Distributed by Icarus Films
A world out of darkness…
When one conjures to mind the greatest artists of the 20th (and now the 21st) century, a few names bubble into our collective consciousness as being true geniuses, irrespective of their medium, nationality, or personality. Nearly to a person, these individuals have achieved such fame and renown that they are universally referenced by a single name: Picasso, Monet, Matisse, Dalí. I would add to this list the late master H. R. Giger, known throughout the world simply as “Giger” (pronounced [/ˈɡiːɡər/ ghee-gur]). To be completely truthful, I would now estimate that Giger is possibly more famous than several of these creators are, and his work is, in many ways, more instantly recognizable (and imitated) by a broader swath of people than likely any artist now living, a trend that began in his lifetime.
In the past, visual artists were reliant on patrons to create. This system later evolved away from just the wealthiest in society commissioning a portrait in the pre-photography world, or relenting to the demands of the Catholic Church, and toward the modern conception of artistic patronage by way of corporations. Especially after the Second World War, this would come to include the employment of well-known and readily identifiable artists for promotion and cinema, the latter destined to become the dominant mode of artistic expression in the world (later displaced by television in modern Western culture). As has been the case with several of his contemporaries—Roger Dean, Robert Venosa, Ernst Fuchs, Robert Williams—Giger started his career with a profound interest in design and architecture, and was deeply influenced by the emergent popular cultural movements after WWII ended (especially the Sexual Revolution and the rise of Feminism, new musical expressions, and the revolt against authoritarian governance). Travel was an important (and easier to realize) part of this new aesthetic, which served to enrich an artist’s view of the world and their place in it. Additionally, as most of this new breed of visual explorers did, Giger dabbled in personal musical expression (playing instruments and working with obscure and prominent acts alike). It is, therefore, not surprising that his muse (and immense talent) would at some point lead to Hollywood, and his interest in film (which he had nurtured even as a young man) would springboard his greatest commercial success (screenwriter Dan O’Bannon’s creation of Alien , and Giger’s Academy Award-winning creature designs), as well as bring him incredible recognition and acclaim worldwide for his visceral, singular vision.
In the documentary Dark Star: H. R. Giger’s World (the title of which also serves as an effective homage to Dan O’Bannon and John Carpenter’s film of the same name), filmmaker Belinda Sallin brings much of these insights to bear with respect to the brilliant artist’s output. Completed just before Giger’s untimely death due to injuries suffered in a fall at his home in 2014, the film is a thoughtful rumination on the day-to-day existence of this most existential and influential of all modern artists. Sallin presents Giger in a sympathetic and approachable light—surrounding him with friends, family, pets—and does a nice job of contrasting his apparent tranquility with the darkness of his output creatively, especially his earliest conceptions.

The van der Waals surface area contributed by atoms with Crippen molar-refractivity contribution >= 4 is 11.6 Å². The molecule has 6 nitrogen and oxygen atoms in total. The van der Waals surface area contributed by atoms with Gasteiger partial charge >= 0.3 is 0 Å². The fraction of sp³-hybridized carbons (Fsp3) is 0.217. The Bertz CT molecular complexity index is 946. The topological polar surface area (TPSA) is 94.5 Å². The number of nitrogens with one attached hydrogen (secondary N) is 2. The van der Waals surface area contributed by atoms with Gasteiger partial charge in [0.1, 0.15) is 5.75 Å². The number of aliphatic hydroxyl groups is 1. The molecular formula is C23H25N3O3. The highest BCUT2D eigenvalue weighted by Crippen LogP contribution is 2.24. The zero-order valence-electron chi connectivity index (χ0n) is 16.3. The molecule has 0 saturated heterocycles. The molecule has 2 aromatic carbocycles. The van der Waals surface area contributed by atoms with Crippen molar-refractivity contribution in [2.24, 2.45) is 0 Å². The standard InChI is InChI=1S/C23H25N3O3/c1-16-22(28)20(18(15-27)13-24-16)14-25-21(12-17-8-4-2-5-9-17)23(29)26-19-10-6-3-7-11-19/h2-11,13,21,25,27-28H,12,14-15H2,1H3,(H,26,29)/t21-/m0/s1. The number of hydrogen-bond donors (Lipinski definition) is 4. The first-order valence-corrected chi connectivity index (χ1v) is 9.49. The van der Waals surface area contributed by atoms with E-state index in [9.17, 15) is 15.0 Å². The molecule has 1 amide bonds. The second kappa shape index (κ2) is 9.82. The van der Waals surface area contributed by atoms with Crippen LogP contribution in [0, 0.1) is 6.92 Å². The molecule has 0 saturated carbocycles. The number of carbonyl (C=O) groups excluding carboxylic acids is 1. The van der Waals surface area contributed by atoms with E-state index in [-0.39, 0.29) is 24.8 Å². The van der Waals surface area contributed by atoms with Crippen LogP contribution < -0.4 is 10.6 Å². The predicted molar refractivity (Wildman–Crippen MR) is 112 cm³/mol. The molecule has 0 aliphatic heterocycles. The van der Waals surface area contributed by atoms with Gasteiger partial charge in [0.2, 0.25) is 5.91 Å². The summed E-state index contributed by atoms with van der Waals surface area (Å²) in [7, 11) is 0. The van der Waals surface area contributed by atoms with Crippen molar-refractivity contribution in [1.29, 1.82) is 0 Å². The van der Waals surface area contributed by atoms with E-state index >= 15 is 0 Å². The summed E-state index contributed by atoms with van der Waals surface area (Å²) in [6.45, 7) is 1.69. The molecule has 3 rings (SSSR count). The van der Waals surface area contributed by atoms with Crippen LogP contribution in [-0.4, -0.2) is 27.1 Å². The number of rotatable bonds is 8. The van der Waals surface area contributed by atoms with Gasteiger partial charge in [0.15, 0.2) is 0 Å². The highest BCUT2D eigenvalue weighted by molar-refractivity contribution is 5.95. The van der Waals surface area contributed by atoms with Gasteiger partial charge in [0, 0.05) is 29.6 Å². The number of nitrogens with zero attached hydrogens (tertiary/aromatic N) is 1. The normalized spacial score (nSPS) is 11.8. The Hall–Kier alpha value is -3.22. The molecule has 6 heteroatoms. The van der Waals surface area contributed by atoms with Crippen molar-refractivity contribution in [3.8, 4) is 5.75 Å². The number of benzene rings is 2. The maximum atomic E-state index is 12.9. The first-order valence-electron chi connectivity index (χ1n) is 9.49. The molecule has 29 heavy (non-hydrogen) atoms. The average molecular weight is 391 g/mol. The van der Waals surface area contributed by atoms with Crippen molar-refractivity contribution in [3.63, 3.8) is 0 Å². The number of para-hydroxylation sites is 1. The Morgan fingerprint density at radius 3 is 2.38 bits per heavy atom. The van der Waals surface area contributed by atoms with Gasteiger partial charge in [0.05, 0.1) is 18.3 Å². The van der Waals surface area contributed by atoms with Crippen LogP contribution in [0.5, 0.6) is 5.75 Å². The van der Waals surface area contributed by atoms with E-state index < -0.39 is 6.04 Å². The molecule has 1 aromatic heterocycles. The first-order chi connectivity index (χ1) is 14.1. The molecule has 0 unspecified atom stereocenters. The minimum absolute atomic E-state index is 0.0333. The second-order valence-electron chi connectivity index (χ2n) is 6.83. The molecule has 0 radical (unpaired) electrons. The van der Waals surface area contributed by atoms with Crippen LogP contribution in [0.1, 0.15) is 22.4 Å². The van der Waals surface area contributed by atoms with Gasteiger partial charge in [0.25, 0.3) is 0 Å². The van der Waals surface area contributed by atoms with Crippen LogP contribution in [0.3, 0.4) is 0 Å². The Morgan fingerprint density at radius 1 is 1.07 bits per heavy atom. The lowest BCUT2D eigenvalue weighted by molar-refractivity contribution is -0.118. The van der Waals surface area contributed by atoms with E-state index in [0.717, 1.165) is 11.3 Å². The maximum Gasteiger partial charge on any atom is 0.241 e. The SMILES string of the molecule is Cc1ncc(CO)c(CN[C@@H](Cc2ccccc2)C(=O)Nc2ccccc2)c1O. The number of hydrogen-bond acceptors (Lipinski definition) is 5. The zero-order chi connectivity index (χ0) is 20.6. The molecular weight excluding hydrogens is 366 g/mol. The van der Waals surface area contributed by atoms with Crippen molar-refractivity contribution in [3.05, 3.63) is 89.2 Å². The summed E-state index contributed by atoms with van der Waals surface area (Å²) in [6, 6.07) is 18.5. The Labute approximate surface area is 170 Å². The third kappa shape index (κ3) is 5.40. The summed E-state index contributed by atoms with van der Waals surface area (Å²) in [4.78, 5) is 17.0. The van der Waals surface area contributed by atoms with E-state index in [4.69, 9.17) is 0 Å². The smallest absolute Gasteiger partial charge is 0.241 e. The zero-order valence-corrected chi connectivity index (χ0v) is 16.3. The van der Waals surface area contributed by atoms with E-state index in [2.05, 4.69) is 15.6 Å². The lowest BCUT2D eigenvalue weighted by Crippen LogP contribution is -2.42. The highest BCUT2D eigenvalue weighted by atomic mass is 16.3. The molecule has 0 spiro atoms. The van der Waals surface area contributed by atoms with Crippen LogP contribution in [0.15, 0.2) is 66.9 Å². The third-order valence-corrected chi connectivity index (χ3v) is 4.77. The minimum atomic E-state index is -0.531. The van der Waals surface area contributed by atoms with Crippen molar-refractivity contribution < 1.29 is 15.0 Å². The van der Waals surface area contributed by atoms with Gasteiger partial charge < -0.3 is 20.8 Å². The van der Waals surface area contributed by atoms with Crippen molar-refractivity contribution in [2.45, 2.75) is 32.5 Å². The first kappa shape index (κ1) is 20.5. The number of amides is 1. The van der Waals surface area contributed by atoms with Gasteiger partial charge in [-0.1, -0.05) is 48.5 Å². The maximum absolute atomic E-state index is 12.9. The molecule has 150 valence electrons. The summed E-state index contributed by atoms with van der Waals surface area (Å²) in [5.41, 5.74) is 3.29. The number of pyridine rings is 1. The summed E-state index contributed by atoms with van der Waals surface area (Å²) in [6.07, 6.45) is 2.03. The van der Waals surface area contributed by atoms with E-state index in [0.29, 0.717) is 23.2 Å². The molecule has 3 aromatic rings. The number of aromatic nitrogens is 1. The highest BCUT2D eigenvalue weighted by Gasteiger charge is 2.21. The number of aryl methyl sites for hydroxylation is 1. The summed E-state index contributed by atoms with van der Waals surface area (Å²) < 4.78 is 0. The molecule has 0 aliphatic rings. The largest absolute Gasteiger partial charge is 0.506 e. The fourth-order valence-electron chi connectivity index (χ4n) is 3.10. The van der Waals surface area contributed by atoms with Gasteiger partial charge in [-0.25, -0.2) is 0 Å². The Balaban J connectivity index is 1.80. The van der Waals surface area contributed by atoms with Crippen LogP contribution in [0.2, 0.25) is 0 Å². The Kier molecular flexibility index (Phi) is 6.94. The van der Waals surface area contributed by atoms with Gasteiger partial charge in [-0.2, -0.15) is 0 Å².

At times, the movie seems a bit slow, and the narrative too subtle, but this is a minor quibble: The subject more than makes up for any deficiencies in this aspect. The most fascinating parts of the film, aside from hearing Giger discuss his philosophies and his imagery itself—the beautiful grotesqueries of his biomechanoid, psychosexual nightmares—are the sections detailing his childhood and the relationships with his parents, especially his mother. Women always played a prominent role in his life, and seeing him with his mother—as well as the complex interactions with his former lovers and wives—was extremely informative and compelling, even wistful. These moments serve to humanize a man that many have deified—which is understandable in one sense, but unfair in so many others. Giger was not, after all, monolithic and easy to grasp; he was introspective, sensitive, and deserved to be understood and appreciated as an individual with dreams, hopes, and insecurities just like anyone else. The interviews with his widow Carmen Scheifele-Giger, and his longtime companions and friends such as Tom Gabriel Fischer (of Celtic Frost and Triptykon fame), Leslie Barany, and others, are also enjoyable and revealing. They each, in differing ways, provide deeper understanding of a virtuoso creator, one who has come not only to represent and encapsulate much of the post-modern angst and ethos of our troubled times, but who also captured a sublime wonder and magnificence in the decay of humanity. It is a tragedy that he was taken away so early, but a joy he lived at all.
Verdict: Highly recommended.
Jason V. Brock